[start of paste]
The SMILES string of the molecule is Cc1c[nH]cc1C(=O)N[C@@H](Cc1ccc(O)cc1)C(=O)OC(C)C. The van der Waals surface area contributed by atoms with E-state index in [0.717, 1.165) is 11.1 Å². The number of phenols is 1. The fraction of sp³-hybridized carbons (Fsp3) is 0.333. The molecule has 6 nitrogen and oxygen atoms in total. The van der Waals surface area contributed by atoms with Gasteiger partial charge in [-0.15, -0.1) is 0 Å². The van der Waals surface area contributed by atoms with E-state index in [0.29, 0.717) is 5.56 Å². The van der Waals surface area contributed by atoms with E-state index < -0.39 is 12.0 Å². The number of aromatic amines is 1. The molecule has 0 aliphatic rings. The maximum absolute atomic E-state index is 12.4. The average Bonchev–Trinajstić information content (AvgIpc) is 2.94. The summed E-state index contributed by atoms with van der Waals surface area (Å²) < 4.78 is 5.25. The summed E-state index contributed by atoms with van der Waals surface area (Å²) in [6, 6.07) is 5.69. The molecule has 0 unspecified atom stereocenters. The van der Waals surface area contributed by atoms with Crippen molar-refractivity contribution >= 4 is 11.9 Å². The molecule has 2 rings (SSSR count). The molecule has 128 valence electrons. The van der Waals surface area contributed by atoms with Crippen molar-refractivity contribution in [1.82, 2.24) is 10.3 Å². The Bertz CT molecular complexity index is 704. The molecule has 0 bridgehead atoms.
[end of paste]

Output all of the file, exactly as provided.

The SMILES string of the molecule is Cc1c[nH]cc1C(=O)N[C@@H](Cc1ccc(O)cc1)C(=O)OC(C)C. The van der Waals surface area contributed by atoms with E-state index in [0.717, 1.165) is 11.1 Å². The number of phenols is 1. The fraction of sp³-hybridized carbons (Fsp3) is 0.333. The molecule has 6 nitrogen and oxygen atoms in total. The van der Waals surface area contributed by atoms with Gasteiger partial charge in [-0.15, -0.1) is 0 Å². The van der Waals surface area contributed by atoms with E-state index in [0.29, 0.717) is 5.56 Å². The van der Waals surface area contributed by atoms with E-state index < -0.39 is 12.0 Å². The number of aromatic amines is 1. The molecule has 0 aliphatic rings. The maximum absolute atomic E-state index is 12.4. The average Bonchev–Trinajstić information content (AvgIpc) is 2.94. The summed E-state index contributed by atoms with van der Waals surface area (Å²) < 4.78 is 5.25. The summed E-state index contributed by atoms with van der Waals surface area (Å²) in [6, 6.07) is 5.69. The molecule has 0 unspecified atom stereocenters. The van der Waals surface area contributed by atoms with Crippen molar-refractivity contribution >= 4 is 11.9 Å². The molecule has 2 rings (SSSR count). The molecule has 128 valence electrons. The van der Waals surface area contributed by atoms with Crippen molar-refractivity contribution in [1.82, 2.24) is 10.3 Å². The Bertz CT molecular complexity index is 704. The molecule has 0 bridgehead atoms.